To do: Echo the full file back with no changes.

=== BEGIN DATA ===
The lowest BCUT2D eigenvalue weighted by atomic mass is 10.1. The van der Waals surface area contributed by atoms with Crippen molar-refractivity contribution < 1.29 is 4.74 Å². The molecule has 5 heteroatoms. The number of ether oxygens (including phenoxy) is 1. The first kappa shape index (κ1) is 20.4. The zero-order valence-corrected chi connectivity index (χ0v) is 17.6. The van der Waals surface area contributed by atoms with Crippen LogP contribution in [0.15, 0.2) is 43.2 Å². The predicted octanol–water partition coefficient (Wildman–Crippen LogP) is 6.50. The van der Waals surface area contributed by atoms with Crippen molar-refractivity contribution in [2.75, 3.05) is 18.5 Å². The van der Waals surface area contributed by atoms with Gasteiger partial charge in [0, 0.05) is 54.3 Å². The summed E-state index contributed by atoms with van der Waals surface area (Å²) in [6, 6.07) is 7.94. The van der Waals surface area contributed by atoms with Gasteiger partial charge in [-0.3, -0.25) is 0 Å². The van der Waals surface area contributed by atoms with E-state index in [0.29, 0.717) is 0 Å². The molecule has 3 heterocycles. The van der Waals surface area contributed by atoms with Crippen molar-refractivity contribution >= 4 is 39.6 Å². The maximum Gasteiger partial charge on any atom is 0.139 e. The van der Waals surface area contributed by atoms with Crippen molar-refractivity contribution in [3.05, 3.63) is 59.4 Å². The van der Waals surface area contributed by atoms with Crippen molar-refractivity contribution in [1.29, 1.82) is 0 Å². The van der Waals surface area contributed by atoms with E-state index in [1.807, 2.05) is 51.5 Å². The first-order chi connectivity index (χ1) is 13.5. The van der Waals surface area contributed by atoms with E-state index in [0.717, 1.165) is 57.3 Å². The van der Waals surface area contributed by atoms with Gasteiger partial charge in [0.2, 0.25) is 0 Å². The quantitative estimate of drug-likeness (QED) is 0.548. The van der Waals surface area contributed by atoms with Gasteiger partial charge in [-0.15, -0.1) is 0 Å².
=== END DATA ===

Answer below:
The lowest BCUT2D eigenvalue weighted by atomic mass is 10.1. The van der Waals surface area contributed by atoms with Crippen molar-refractivity contribution < 1.29 is 4.74 Å². The molecule has 5 heteroatoms. The number of ether oxygens (including phenoxy) is 1. The first kappa shape index (κ1) is 20.4. The zero-order valence-corrected chi connectivity index (χ0v) is 17.6. The van der Waals surface area contributed by atoms with Crippen LogP contribution in [0.15, 0.2) is 43.2 Å². The predicted octanol–water partition coefficient (Wildman–Crippen LogP) is 6.50. The van der Waals surface area contributed by atoms with Crippen molar-refractivity contribution in [2.75, 3.05) is 18.5 Å². The van der Waals surface area contributed by atoms with Gasteiger partial charge in [0, 0.05) is 54.3 Å². The summed E-state index contributed by atoms with van der Waals surface area (Å²) in [6, 6.07) is 7.94. The van der Waals surface area contributed by atoms with Gasteiger partial charge in [-0.3, -0.25) is 0 Å². The van der Waals surface area contributed by atoms with E-state index in [0.29, 0.717) is 0 Å². The molecule has 3 heterocycles. The van der Waals surface area contributed by atoms with Crippen molar-refractivity contribution >= 4 is 39.6 Å². The maximum Gasteiger partial charge on any atom is 0.139 e. The van der Waals surface area contributed by atoms with Crippen molar-refractivity contribution in [3.05, 3.63) is 59.4 Å². The van der Waals surface area contributed by atoms with Crippen molar-refractivity contribution in [1.29, 1.82) is 0 Å². The van der Waals surface area contributed by atoms with E-state index in [1.807, 2.05) is 51.5 Å². The first-order chi connectivity index (χ1) is 13.5. The van der Waals surface area contributed by atoms with E-state index in [0.717, 1.165) is 57.3 Å². The van der Waals surface area contributed by atoms with Gasteiger partial charge in [0.2, 0.25) is 0 Å². The quantitative estimate of drug-likeness (QED) is 0.548. The van der Waals surface area contributed by atoms with Gasteiger partial charge in [-0.15, -0.1) is 0 Å².